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Letters to the Editor

GUEST COLUMN: Teaching is more than a job; it's a passion to influence lives

Helping students goes far beyond classes and tests

Bob Sondgeroth
Bob Sondgeroth

Why would someone want to go into teaching?

I get this question often.

I answer it by saying that teaching is not just a job – it is a vocation.

Teaching gives you the opportunity to watch young people grow and change, sometimes right before your eyes.

There is nothing better than seeing the world open to a student when they learn how to read, or to hear the excitement in a parent’s voice when they tell you their child read to them for the first time.

The feeling you get when one of your former students tells you how you changed their life is amazing. 

My favorite story is of a first-grade student I had my second year of teaching. She wasn’t feeling well, so I kept her in at recess and asked her to read a book. After a few minutes, I sat down next to her and she threw up on me.

Six years later, her mother called to let me know she had emergency surgery in Rockford. When she came out of recovery, her mother asked her if there was anyone besides her family that she wanted to see, and she asked for me.

My wife and I drove to Rockford to see her. A few years ago, I danced at her wedding.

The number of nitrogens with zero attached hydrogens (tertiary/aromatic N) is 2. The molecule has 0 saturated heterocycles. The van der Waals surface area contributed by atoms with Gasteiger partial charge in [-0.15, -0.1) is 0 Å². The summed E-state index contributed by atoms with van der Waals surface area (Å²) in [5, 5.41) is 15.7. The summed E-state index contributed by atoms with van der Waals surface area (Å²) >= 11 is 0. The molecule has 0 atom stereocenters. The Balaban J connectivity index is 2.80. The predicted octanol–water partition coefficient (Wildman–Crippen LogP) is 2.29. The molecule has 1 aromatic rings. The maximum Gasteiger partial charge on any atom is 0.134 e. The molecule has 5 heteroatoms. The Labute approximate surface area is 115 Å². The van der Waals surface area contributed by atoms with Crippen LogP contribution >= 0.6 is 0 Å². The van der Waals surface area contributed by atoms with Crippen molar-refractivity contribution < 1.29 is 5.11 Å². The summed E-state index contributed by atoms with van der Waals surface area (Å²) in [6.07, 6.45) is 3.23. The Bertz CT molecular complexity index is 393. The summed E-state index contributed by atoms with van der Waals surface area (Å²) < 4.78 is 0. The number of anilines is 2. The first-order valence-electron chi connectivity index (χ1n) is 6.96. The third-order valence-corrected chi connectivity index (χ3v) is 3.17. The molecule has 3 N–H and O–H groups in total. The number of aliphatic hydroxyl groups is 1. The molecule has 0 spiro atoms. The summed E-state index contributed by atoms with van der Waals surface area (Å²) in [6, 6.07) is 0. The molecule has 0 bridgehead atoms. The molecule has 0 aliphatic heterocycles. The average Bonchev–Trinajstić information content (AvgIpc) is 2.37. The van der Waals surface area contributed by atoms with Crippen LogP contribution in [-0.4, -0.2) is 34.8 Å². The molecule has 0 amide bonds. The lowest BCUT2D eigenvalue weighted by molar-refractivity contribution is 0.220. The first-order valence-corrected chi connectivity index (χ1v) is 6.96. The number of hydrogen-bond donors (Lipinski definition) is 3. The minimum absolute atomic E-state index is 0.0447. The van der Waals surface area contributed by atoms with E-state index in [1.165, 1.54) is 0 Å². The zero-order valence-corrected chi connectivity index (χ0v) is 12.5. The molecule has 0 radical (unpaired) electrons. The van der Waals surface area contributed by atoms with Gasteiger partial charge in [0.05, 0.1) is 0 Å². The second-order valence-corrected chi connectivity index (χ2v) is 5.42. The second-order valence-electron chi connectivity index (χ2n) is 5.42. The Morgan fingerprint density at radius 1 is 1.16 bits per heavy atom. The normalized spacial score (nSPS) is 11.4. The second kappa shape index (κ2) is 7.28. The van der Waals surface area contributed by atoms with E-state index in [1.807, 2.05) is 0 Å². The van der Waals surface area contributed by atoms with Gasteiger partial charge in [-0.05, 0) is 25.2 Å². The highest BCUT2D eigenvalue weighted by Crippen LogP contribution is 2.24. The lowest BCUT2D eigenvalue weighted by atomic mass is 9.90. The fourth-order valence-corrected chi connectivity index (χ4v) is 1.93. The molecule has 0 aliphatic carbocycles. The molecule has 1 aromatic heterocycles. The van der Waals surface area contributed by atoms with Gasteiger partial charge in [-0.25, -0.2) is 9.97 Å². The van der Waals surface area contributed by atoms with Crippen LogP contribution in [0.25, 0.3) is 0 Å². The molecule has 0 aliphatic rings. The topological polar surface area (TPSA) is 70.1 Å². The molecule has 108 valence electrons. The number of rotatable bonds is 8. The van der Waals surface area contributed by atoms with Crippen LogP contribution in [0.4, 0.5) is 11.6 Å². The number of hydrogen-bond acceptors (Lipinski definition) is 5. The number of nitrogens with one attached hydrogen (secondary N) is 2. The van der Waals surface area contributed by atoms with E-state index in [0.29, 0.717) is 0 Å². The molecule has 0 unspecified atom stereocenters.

These are just some of the reasons you would want to be a teacher.

For another perspective, I asked my dear friend and retired teacher, Betty Clementz, for her thoughts on the subject.

“Teaching is the greatest profession one can enter. If asked why I became a teacher, it was because I wanted to make a difference in the lives of students,” Betty said.

“I loved learning every day, and I knew I would continue to do so when challenged by my students. I would form relationships over time – first with the parents of my students, and then with those very students as they became adults, and even now with the children of my former students, and even grandchildren.

“Teaching allowed me to interact with students in the classroom and during extra-curricular activities. Through contact both in classroom and out of classroom, a teacher becomes a social worker, a nurse, a guidance counselor, a confidant, a role model, a sounding board, and most certainly, a friend.”  

The wonderful part of teaching is that teaching is a calling. If you have that calling, you never have to work a day in your whole career, because you enjoy your task so thoroughly you never dread going to work.

Your work is in sharing your knowledge and instilling that love into the next generation.

Our passion comes from knowing we’ve helped our students along their way in life.

Teaching is NOT a 9-to-5 job – it is a passion.

Note to readers: Robert Sondgeroth is superintendent of the Lee-Ogle-Whiteside Regional Office of Education.

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